SHIVs are probably the best example. The developers seem to have no idea what their battlefield role is, other than being a callback to Heavy Weapons Platforms from the original XCOM. They have unusually hard-hitting guns, sure, and you can upgrade in Suppression and a handful of other quirks, but... well, Heavy Weapons Platforms were useful for a few different reasons, but the quickest comparison point is Psi: in the original game, Heavy Weapons Platforms were notable for the fact that the Aliens couldn't (Well, wouldn't, actually, but close enough) mind control them, and mind control was a huge threat worth having a specialized answer to. In the remaquel, Psi isn't nearly as threatening in the first place, it's less common on the battlefield, and one of the two Psi-capable Aliens (Ethereals) is actually in some respects more dangerous to a SHIV. (Because Psi Lance and Rift are stronger the less Will the target has, and SHIVs have zero Will) Another advantage Heavy Weapons Platforms had in the original was that they were always able to handle their weapons, even though their weaponry was comparable to heavy weapons (Hence the name) that normally required unusually high-Strength soldiers to carry without penalty. SHIVs aren't doing something like carrying around a Rocket Launcher they can fire after they've moved. They're just... kind of bad. They don't even have that much HP when you take into account Armor and how the remaquel handles gear... which is a problem I'll be getting a bit more into later.

Mecs, once they come along in Enemy Within, just seem to be intended to be a sort of uber-class that's balanced on the strategic level -the fact that Meld is a limited resource, first and foremost, but other points are consistent with this (kind of) like how they gain experience at half the rate of other classes. Tactically, they overlap pretty heavily with the Heavy, with the Heavy's primary advantage/distinguishing trait being that Bullet Swarm is a lot lower level than Overdrive. In many ways, they're the Heavy, But More So, having a main gun that's stronger but less ammo (Same as the Heavy is to, say, the Support), no innate unlimited-use secondary weapon (Unless you take the punch, of course...), etc etc. By itself that does a good job of conveying the point that Mecs is unclear in role, as its essentially being redundant with an existing class, but when you consider how vague the Heavy's role is, it makes it clear the Mec's role is fuzzy indeed.

Further undercutting the purposefulness of classes is that inventories aren't possible to modify in the field in the remaquel. In the original game, if you ran snipers+spotters as a strategy and all your spotters died, you could have a random sniper hop down, grab whatever gear you consider spotter gear (eg flares), and have them carry on just fine. In the remaquel, even if the class mechanic didn't exist, making all gear available to all troops, once all your spotters fell your snipers would end up in a sticky situation, instead of just running over and grabbing a dropped Assault Rifle to take over the spotter role.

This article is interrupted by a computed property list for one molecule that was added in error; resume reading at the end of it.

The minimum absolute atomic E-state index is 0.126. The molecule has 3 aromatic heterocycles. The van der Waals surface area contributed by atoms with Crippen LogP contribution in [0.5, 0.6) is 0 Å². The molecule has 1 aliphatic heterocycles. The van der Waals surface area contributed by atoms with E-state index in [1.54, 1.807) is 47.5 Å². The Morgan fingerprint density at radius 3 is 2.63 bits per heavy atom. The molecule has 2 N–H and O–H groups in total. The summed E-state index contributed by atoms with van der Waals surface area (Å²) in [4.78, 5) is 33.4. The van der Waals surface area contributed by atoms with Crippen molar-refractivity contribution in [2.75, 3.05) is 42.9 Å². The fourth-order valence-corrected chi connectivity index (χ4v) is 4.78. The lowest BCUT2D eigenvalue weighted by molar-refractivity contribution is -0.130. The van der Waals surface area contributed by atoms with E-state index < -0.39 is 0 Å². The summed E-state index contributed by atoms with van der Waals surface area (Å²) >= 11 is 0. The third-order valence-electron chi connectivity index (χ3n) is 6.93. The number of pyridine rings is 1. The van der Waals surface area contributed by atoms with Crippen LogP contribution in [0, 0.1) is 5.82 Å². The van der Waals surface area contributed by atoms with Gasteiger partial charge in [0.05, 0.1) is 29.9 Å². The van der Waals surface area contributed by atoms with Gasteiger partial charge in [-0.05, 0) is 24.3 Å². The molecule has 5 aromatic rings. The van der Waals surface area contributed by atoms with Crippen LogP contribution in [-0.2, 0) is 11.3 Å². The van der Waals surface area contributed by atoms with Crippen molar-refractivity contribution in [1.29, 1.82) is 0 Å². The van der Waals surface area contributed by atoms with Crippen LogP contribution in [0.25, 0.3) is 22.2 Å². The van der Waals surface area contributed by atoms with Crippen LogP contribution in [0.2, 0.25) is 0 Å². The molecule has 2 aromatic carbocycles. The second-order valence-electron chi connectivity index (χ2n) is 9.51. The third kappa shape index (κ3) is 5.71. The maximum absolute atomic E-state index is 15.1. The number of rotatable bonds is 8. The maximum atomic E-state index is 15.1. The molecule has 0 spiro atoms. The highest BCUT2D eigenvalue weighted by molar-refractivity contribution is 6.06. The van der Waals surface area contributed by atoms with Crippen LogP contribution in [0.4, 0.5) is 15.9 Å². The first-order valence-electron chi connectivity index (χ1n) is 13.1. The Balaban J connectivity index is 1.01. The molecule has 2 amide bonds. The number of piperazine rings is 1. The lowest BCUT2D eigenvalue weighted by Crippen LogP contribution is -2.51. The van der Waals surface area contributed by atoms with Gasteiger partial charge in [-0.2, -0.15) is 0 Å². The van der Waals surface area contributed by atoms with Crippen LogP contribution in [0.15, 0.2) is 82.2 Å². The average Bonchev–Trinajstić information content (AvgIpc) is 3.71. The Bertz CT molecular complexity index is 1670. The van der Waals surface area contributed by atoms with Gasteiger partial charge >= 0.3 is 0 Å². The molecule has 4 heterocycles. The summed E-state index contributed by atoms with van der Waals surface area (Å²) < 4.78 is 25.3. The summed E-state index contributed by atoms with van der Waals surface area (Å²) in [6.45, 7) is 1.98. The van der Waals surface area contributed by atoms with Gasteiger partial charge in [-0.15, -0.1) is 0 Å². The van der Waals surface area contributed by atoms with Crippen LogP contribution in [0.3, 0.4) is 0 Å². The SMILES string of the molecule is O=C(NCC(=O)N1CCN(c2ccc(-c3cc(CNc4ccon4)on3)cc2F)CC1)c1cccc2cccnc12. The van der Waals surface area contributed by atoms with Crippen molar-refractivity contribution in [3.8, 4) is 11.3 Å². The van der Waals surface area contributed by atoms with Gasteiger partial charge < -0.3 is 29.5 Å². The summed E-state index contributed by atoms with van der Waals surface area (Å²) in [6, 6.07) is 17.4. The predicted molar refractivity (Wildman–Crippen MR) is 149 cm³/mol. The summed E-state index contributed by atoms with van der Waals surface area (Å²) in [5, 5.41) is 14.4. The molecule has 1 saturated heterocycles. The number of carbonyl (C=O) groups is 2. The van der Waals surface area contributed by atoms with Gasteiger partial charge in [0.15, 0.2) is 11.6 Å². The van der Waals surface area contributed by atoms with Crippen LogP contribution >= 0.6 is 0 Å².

Adding to all this, the game seems unclear on what its philosophy on teams is.

Some games with a class system and the ability to field multiple units are fairly clearly intending for an optimal team to be made of multiple classes: the warrior tanks damage so the wizard doesn't have to, the healer keeps everybody alive but is useless if the people they're keeping alive don't need the help staying alive, the wizard outputs damage but will collapse dead if the enemy violates their personal space, and so a good team has a warrior, healer, and wizard.

Other games intend for the class/team system to be about defining different kinds of strategy. A band of thieves might be just as valid as a warrior, healer, and wizard team, and get things done by sneaking about unseen and ambushing their foes. Same for a team of nothing but warriors, which would instead be a straightforward team that charged headfirst into battle, or something of the sort.

The remaquel seems to mostly intend for the player to use mixed-class teams, but then it does things like give Snipers Battle Scanner, which allows a team of 6 Snipers to arrange Squadsight spotting without anybody deigning to be seen by the Aliens personally. The game only weakly encourages combinations of classes, and furthermore if it does intend for the player to use mixed-class teams the fact that squad size is so small is a strange decision. If the game had successfully pulled off 'at least one of each class is better than having one or more classes missing from the team entirely' then the base squad size of 4 would only allow one viable team: one of each class. The ultimate limit of six soldiers would still be fairly limited in its diversity -and here I'm implicitly discounting SHIVS and ignoring that Enemy Within introduces Mecs. If you imagine SHIVs were actually valid and distinct and count Mecs as well and assumed the game was successful in making redundancy of individual classes objectively inferior, then there would be exactly one viable team type in Enemy Within!

So on the whole the class system, while a good idea in principle, was implemented in a way that implies the developers weren't sure what the class system was intended to accomplish.


Next time, I'm going to cover weapons, particularly how they exacerbate the class problem.